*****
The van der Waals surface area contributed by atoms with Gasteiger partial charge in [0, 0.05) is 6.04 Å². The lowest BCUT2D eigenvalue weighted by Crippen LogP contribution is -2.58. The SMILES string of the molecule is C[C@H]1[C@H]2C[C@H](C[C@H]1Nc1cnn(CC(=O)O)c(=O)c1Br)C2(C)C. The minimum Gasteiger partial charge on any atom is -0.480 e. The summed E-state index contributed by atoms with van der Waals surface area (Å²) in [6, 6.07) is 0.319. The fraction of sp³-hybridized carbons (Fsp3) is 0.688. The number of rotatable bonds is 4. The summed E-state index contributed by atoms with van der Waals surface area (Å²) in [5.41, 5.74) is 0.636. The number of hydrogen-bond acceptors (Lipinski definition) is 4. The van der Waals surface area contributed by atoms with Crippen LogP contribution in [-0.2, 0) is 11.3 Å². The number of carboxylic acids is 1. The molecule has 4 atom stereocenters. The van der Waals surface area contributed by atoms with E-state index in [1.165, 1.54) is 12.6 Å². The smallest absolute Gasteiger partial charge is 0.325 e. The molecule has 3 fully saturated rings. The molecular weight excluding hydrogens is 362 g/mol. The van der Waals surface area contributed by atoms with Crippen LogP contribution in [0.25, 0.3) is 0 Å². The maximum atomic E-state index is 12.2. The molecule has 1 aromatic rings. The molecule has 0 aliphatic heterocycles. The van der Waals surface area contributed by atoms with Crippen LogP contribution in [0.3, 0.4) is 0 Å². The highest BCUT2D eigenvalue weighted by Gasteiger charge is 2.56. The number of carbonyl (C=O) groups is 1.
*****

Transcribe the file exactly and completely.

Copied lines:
The van der Waals surface area contributed by atoms with Gasteiger partial charge in [0, 0.05) is 6.04 Å². The lowest BCUT2D eigenvalue weighted by Crippen LogP contribution is -2.58. The SMILES string of the molecule is C[C@H]1[C@H]2C[C@H](C[C@H]1Nc1cnn(CC(=O)O)c(=O)c1Br)C2(C)C. The minimum Gasteiger partial charge on any atom is -0.480 e. The summed E-state index contributed by atoms with van der Waals surface area (Å²) in [6, 6.07) is 0.319. The fraction of sp³-hybridized carbons (Fsp3) is 0.688. The number of rotatable bonds is 4. The summed E-state index contributed by atoms with van der Waals surface area (Å²) in [5.41, 5.74) is 0.636. The number of hydrogen-bond acceptors (Lipinski definition) is 4. The van der Waals surface area contributed by atoms with Crippen LogP contribution in [-0.2, 0) is 11.3 Å². The number of carboxylic acids is 1. The molecule has 4 atom stereocenters. The van der Waals surface area contributed by atoms with E-state index in [1.165, 1.54) is 12.6 Å². The smallest absolute Gasteiger partial charge is 0.325 e. The molecule has 3 fully saturated rings. The molecular weight excluding hydrogens is 362 g/mol. The van der Waals surface area contributed by atoms with Crippen LogP contribution in [0.25, 0.3) is 0 Å². The maximum atomic E-state index is 12.2. The molecule has 1 aromatic rings. The molecule has 0 aliphatic heterocycles. The van der Waals surface area contributed by atoms with Crippen LogP contribution in [0.3, 0.4) is 0 Å². The highest BCUT2D eigenvalue weighted by Gasteiger charge is 2.56. The number of carbonyl (C=O) groups is 1.